The Star Spangled Banner 2012 Commemorative Coins Revealed

The US Mint revealed the designs of the star spangled banner Commemorative Coins which will be released next year. The Commemorative Coin Act, allows the bureau to produce and release a maximum of 100,000 pieces of $5 gold coins and half million pieces $1 silver coins to honor the bicentennial of the national anthem’s inscription. The Act specifies that the design symbolize the 1812 War most especially Baltimore Battle.

According to Richard A. Peterson, U.S Mint Deputy Director, the silver and gold coins showcase the Battle unique symbols, the stars and stripes swaying above Fort Mc Henry and the national anthem’s opening lines that are dramatically illustrated in the handwriting of Francis Scott Key.

Five-Dollar Gold Coin
The heads side of the $5 gold coin represents the theme of the Battles at Sea of the 1812 War. It shows a scene of the naval battle during the 1812 war with America’s sailing ship at the center and the British ship at the back. Inscribed with it is the phrase “In God We Trust, Liberty and 1812-2012.”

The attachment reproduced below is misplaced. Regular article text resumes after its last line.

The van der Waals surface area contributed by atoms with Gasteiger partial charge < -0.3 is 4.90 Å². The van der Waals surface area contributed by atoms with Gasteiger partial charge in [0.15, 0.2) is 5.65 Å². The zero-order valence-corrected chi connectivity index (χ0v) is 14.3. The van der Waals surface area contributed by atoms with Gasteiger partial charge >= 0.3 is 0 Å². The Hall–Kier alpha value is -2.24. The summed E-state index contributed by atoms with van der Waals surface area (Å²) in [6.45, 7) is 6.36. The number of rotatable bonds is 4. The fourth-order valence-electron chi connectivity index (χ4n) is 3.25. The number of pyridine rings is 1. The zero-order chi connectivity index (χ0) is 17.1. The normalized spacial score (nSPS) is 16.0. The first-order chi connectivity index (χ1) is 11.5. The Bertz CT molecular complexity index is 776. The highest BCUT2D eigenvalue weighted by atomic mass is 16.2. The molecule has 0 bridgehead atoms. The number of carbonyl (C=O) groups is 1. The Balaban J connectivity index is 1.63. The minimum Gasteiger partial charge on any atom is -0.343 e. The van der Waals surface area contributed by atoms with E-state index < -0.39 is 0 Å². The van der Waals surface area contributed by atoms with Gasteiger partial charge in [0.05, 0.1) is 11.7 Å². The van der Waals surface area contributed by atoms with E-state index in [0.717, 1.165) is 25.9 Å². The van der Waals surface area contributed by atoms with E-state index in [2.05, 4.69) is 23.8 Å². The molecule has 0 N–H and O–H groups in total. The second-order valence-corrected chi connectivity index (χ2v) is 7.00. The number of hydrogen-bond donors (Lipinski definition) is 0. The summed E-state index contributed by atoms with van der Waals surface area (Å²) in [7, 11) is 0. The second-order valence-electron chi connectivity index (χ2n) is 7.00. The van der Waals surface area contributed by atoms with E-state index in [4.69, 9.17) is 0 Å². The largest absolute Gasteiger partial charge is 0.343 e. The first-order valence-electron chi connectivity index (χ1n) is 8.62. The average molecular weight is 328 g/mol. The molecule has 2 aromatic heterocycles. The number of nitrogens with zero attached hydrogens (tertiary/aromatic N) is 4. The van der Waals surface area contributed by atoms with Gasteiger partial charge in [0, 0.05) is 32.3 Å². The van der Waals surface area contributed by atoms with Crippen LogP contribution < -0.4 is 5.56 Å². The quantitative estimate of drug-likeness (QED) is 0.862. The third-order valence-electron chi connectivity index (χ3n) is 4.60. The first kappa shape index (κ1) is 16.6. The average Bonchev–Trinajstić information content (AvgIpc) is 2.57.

Tails side of the coin is symbolic of “The Star Spangled Banner” theme. It shows the national anthem’s first few lyrics “O say can you see” are reflected in the original handwriting of its author Francis Scott Key.

The gold coin will sell for $35 and each silver coin for $10. The funds will be utilized by the commission to pay for its bicentennial events, educational outreach and site improvement and preservation of the 1812 War.

The US Mint, established in 1972 by the Congress, is the country’s only manufacturer of coinage for legal use. It is also responsible for the production of coinage for the purpose of commerce and trade. It also creates Congressional Gold Medals; bullion coins made of gold, silver and platinum; and commemorative coins that are of proof and uncirculated quality.

Date
Categories
Tags
Permalink
Status

Published:December 28, 2011

Investing

Bookmark the permalink

Both comments and trackbacks are currently closed.